Overcrowding in some schools and underused space in others, lack of engagement among some students, uninspiring graduation rates, unpredictable provincial funding – all dilemmas facing the Living Sky School Division.
Last week's regular meeting of the Living Sky School Division Board of Education left members with food for thought on all these topics, including one idea that could address most, if not all, of the aforementioned challenges.
Living Sky's superintendent of curriculum and instruction, Jim Shevchuk, presented research he'd gathered on the concept of academies. The board had expressed an interest in the academy model, calling for information that might be considered as the board works toward using its present facilities in the most effective manner, while bearing in mind there may be a joint use facility in North Battleford's future.
After Shevchuk's presentation, board members decided they would like to invite "visitors" who have been involved with the academy model to share their insights as well.
The most common and most successful academies are generally Christian academies and sports academies, said Shevchuk. However, he said, academies can cover the gamut from arts and music, trades, International Baccalaureate and outdoor education to science, gender specific and even ADHD (Attention Deficit Hyperactive Disorder).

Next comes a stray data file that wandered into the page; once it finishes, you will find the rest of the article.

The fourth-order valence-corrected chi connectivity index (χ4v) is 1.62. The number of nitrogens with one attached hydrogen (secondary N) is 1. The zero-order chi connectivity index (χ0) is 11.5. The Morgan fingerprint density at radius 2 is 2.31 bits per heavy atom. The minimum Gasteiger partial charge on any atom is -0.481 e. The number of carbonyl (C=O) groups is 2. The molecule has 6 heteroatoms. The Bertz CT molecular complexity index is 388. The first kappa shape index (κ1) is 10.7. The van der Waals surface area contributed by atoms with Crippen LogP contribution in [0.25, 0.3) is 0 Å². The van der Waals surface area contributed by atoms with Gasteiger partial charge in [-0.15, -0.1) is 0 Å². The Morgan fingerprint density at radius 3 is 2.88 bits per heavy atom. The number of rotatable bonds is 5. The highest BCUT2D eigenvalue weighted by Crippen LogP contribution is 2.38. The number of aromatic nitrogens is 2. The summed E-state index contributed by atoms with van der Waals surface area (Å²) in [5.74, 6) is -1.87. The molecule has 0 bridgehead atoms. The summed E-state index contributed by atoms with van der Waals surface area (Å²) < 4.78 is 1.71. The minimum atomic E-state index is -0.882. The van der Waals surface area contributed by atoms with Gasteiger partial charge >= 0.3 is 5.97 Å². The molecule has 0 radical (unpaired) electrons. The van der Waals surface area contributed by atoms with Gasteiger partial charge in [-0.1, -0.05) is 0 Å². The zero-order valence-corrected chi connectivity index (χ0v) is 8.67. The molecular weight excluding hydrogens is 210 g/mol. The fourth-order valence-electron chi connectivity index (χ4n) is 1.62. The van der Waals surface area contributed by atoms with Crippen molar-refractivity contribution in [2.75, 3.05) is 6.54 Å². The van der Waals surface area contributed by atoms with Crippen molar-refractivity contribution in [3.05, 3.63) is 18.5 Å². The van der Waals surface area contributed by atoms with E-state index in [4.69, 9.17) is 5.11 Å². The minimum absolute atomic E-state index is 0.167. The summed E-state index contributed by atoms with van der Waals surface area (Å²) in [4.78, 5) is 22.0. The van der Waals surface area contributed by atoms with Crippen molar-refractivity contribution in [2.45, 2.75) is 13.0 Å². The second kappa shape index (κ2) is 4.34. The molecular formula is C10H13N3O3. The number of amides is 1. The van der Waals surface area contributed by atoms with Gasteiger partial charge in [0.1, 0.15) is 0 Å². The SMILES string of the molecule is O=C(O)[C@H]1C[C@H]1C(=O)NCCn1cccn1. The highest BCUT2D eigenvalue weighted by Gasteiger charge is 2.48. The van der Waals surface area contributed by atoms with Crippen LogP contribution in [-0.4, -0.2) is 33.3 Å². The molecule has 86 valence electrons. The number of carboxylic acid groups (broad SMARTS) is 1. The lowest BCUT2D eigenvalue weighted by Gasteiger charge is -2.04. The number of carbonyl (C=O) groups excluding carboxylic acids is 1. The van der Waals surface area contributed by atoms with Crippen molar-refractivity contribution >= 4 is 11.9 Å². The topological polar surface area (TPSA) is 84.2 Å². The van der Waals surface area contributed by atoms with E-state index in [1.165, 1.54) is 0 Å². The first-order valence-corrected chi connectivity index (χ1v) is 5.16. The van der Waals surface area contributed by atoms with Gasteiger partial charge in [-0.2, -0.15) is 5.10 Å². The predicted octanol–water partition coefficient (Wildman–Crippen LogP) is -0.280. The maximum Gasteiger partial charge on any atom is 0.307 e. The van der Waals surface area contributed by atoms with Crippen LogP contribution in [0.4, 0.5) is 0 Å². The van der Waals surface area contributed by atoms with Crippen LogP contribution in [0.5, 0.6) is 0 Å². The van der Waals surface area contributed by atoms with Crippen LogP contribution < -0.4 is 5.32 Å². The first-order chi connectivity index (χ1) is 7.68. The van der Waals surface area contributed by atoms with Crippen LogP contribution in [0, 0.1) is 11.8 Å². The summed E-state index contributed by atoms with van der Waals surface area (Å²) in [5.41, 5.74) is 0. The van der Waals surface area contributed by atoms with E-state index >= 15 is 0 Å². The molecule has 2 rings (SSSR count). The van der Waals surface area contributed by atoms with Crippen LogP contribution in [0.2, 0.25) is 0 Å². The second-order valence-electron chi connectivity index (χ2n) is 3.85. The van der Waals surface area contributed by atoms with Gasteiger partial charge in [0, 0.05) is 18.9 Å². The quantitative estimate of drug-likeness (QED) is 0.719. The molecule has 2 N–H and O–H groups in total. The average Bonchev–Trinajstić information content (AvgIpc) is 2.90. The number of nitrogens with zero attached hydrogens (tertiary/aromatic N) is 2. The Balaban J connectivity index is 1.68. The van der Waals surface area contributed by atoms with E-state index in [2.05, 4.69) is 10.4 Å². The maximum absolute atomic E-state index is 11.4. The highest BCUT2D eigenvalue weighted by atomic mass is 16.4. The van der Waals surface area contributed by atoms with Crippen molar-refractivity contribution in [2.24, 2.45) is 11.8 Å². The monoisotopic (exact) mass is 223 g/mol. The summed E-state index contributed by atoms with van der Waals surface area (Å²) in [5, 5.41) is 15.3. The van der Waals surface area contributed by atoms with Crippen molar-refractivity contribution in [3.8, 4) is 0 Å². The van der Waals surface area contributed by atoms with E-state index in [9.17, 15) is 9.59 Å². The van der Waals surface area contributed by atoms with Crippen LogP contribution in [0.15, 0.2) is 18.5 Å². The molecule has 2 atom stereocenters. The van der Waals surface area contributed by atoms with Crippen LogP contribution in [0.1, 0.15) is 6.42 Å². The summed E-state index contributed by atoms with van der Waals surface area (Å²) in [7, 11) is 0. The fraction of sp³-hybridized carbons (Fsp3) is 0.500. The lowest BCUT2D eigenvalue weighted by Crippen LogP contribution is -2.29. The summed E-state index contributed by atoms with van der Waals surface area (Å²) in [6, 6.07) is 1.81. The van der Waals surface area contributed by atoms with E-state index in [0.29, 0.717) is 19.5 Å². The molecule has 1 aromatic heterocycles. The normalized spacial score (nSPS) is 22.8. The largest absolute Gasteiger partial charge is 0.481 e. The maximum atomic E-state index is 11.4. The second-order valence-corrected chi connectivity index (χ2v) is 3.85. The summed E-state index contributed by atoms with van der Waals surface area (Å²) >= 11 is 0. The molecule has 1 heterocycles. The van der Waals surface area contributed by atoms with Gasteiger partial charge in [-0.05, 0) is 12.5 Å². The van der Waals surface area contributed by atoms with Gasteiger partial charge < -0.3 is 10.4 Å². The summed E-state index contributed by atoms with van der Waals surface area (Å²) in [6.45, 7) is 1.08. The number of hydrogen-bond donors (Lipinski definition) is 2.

"It's all about engaging kids," said Shevchuk.
Basically, an academy immerses students in a certain aspect of a discipline or activity, while providing the appropriate curriculum. In Saskatchewan, an academy's students must follow the Ministry of Education's curriculum.
There are a number of popular academies across Canada, said Shevchuk, pointing to a science academy in Calgary as an example.
"There's a waiting list, and it's not cheap."
In addition to money that comes from the province, additional funding is needed for programming and instruction. There are various sources of additional funding, such as Hockey Canada in the case of hockey academies, to additional tuition paid by the parents or guardians of the students.
While there are entire schools operating as academies, the academy model can also be used within a school, perhaps a certain grade, or a certain year in which the model is applied.
In Living Sky, said Shevchuk, there are a number of directions that could be pursued, from the trades (which can potentially save students a year in apprenticeship time) to less traditional models, such as outdoor education or the arts. And not just in North Battleford. Every school in the division, said Shevchuk, has the potential to become or be part of the academy model.
While he said the idea is appealing to his heart, his head knows it's bound to be expensive, and would require careful thought and planning.
"You'd have to be very creative with the dollars and very creative in how you would set it up," he said.
Director of Education Randy Fox added it would have to be available to all students.
"The cost is there, but there's generally a way to do things if you really want to do them," he said.